The Akitu: blood part 2.

Though it is perfectly sensible to describe sacrifice as a means of purification as used in the Mesopotamian festival of Akitu, I could write a similar post about the ritual use of chlorine- linking its bleaching effect to the symbolic purity of white. Linking its use in the first world war as a means of purifying Europe of one's enemies.

Well, those symbolic links are there.

I want to go back to the Akitu because I think that animal sacrifice understood as a descent into primal chaos and a return to celebration, as the establishment of order, began I think, with a misunderstanding of the Akitu.

A misunderstanding of how ritual works.

The name (Sumerian) Akitu, means barley, and the oldest Akitu was probably once linked to Dumuzi and Geshtinanna therefore originally to the power within the soil. Like the November poppy celebration, a lament for lost youth perhaps.

The Akitu, or rather the Great equinox festivals began in the great city of Ur. And were celebrated with a parade of the God's statue representing the return of Nanna from his period of seclusion within the Akitu house  ~ link~

The position of the stars, the Pleiades, 'The Seven' threatened disorder to the year, a threat that ended with the appearance of Nanna- and an extra month on the calendar every so often.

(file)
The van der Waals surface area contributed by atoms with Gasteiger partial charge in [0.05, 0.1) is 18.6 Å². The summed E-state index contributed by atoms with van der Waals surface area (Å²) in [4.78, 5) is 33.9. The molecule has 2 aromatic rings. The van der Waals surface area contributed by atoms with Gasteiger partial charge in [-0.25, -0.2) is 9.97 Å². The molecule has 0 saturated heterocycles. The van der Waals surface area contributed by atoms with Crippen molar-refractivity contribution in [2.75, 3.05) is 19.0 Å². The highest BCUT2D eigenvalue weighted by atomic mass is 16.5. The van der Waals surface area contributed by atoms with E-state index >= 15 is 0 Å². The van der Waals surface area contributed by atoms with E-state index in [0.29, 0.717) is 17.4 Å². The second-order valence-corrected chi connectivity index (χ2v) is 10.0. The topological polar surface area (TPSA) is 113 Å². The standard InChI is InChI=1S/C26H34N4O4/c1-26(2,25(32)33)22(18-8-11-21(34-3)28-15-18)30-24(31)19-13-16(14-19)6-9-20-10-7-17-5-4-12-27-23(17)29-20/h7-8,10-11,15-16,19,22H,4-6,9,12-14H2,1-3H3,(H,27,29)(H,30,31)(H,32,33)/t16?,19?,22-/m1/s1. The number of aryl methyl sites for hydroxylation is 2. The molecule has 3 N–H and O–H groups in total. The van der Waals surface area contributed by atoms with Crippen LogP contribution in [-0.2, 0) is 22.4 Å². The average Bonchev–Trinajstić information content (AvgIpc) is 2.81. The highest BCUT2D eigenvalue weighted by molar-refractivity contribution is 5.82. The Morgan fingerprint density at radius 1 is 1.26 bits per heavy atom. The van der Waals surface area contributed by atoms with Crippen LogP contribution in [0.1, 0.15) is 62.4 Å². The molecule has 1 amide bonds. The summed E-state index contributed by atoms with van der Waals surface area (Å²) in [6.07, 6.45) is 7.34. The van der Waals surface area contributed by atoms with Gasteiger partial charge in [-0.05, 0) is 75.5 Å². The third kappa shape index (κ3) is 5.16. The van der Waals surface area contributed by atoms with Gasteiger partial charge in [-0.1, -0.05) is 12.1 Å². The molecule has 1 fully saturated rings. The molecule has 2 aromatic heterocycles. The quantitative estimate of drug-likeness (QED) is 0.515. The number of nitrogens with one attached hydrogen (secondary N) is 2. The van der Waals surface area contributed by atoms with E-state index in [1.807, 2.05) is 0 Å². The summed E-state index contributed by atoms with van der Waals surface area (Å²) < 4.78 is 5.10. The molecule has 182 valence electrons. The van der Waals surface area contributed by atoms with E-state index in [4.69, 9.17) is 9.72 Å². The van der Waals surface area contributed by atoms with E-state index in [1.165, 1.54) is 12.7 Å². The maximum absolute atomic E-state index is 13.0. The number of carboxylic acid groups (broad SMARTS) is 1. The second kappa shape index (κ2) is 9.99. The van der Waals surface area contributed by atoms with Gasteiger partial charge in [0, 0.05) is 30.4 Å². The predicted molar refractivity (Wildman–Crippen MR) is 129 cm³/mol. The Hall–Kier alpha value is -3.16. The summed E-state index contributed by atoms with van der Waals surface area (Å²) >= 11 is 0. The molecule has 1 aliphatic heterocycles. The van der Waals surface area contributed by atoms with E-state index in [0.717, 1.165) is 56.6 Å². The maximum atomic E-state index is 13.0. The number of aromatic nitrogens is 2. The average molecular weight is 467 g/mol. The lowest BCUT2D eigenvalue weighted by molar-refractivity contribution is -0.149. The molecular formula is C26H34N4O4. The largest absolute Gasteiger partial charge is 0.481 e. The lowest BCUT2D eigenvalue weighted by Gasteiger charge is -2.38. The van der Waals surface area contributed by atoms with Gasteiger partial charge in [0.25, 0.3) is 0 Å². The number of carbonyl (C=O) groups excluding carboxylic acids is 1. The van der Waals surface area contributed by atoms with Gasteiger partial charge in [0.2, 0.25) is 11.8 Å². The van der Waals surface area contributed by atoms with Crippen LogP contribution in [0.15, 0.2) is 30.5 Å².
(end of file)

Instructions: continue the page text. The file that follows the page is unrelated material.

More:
It is said that the Seleucid era Akitu became an enactment of the creation of the ordered world by Marduk, from the remains of Tiamat via a recitation of the Enuma Elish and that the Akitu was a celebration of divine kingship.

It contains some puzzling elements, if that was the case.

Rather than honouring the king as the embodiment of Marduk the divine king who cut the primordial mother Tiamat into two halves and created the world, the king must kneel before the priest who will take away his symbols of authority and slap him around the face a few times, demanding that he makes a confession of any ill will towards Babylon.

The translation of the Akitu that caused this festival to be seen as a great cosmic enactment, is a Seleucid era tablet (312 – 63 BC). At that time, post Alexander The Great, Hellenistic kingdoms were established throughout the Middle East and a Syrian king ruled in Iraq.